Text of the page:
The list of applications of drones becomes longer and longer. They are being used in movie production, aerial photography, inspections, surveying, or in precision farming. The predominant characteristic of these drone operations is that they are highly specialised, occur sporadically, are of short duration, and are conducted confined to an area rather than travelling between locations.
Developments like Amazon's announcement of their Prime Air service or inter-hospital shipments of medical supplies in cities suggest what's likely to be expected: delivery drones are a coming trend. Another, more ambitious one, are passenger drones. Aircraft manufacturer Airbus is developing the CityAirbus, a flying cab, and Chinese prodigy EHANG plans to operate a taxi service in Dubai starting in summer 2017. Who hasn't secretly dreamt of flying to work, instead of being gridlocked on the ground with everyone else?
Delivery and taxi drones cater to two very basic needs: they promise alimentation and individual mobility. Where specialised drone operations address industry services more than individuals' needs, delivery drones and taxi drones have the potential of becoming a mass phenomenon, especially in the cities. Since more than half of the global population inhabits urban environments, numbers rising, this is a no-brainer.
With the numbers of drones increasing, so does the risk of incidents. Collisions with other drones or objects become more likely the more drones or objects there are. In consequence emerges the need to manage drone traffic. When the automobile was making its first appearance about one hundred years ago, there were only a very few people driving around in one of those horse-less carriages. There were no measures necessary then to protect other road users from being run over, other than some person walking in front of the car, waving a red flag or a lantern. Since then cars have taken the streets, and pedestrians and cyclists have been banned to the pavements and sidewalks. Originally, police people were controlling traffic at busy junctions and intersections. With time, road signs and traffic lights took over. Something like that is going to happen to drones. The more airspace users exist, the more complex the interaction, the more need is there to manage traffic, to make it safe for everyone.
How would that look like for drones? Are we going to have airborne traffic lights?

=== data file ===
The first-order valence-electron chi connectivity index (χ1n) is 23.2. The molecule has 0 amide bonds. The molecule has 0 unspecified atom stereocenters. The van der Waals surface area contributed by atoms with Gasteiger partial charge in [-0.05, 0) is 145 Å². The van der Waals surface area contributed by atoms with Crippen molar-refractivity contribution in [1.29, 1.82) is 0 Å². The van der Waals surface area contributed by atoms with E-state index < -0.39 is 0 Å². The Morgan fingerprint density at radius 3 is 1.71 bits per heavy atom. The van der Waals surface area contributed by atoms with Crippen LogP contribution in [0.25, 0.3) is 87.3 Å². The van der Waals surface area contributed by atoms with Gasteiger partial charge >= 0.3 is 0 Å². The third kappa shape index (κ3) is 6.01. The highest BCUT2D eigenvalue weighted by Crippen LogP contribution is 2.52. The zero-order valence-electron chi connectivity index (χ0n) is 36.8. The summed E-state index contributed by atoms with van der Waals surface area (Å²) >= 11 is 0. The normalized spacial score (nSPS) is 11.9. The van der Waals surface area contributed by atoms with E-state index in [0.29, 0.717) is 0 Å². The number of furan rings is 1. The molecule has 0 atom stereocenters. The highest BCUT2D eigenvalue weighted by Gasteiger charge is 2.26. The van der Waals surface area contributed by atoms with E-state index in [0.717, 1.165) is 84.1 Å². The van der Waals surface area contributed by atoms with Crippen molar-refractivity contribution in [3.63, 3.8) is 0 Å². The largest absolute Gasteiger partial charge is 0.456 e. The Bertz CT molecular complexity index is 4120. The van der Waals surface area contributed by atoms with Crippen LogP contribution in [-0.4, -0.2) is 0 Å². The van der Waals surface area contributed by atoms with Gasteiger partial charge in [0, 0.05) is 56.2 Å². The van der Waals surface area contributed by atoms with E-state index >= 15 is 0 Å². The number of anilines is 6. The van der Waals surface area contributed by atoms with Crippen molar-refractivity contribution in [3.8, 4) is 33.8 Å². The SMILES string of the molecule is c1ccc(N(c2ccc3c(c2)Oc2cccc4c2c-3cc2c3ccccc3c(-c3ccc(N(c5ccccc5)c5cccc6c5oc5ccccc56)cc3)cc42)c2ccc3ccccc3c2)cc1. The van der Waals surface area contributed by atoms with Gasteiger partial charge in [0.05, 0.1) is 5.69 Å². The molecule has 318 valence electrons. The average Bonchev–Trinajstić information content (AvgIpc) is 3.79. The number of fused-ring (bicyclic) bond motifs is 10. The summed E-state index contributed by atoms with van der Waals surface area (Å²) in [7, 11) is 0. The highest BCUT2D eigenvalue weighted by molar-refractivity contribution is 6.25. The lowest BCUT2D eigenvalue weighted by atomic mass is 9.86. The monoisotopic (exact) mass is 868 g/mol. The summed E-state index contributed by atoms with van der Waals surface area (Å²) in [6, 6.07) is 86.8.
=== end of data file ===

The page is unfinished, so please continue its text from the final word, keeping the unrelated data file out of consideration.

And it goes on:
Before answering this question, what kind of traffic are drones: Air traffic or urban traffic? The prevailing answer to this question is air traffic. It seems self-evident. Drones share the physical principles of flight with all other aircraft.
But operational requirements for drones are significantly different. In conventional aviation, a significant part of the traffic is being managed by air traffic control. Huge radar dishes have been installed for surveillance, aircraft have been equipped with transponders for identification, and flight plans are being filed. The major part of flight operations have been planned well in advance: hours before the flight actually took place. In a nutshell, conventional aviation comprises airspace users that identify themselves, plan ahead, and report intent. It is not surprising, that there is a desire that drones do the same: register, identify, and file flight plans. But is that feasible for the kind of drone operations that have been outlined above?
In conventional aviation, passengers play by airline's schedules. But when drone operations are highly individual, customer is king and dictates where and when flights are being conducted. On a whim, maybe; definitely not after filing a request the day before. Homo Sapiens is a creature of habit. But we don't leave the house at the same time every day. Things come up all the time. Forgot something from the supermarket? Had a friend or neighbour ask for your time? If we are expected to pay for a service, it better cater to our individual needs.
And two other things: drones don't go from aerodrome to aerodrome. Every garden, roof, or parking lot can be a place to land. And drones have to deal with obstacles much more than conventional aviation. Aircraft in general, don't have to deal with buildings, trees, or other kinds of traffic in the same airspace. Drones do. This increases complexity to a dimension that has never before applied to conventional aviation.
In conclusion, the differences between conventional air traffic and drone traffic are actually significant. Reflexively opting to extend existing management rules and procedures to drones falls short of managing them both safely and efficiently. They are a new kind of traffic. Like back then, when the automobile found it's way into our lifes. The only thing that drones and conventional aircraft really have in common: they fly.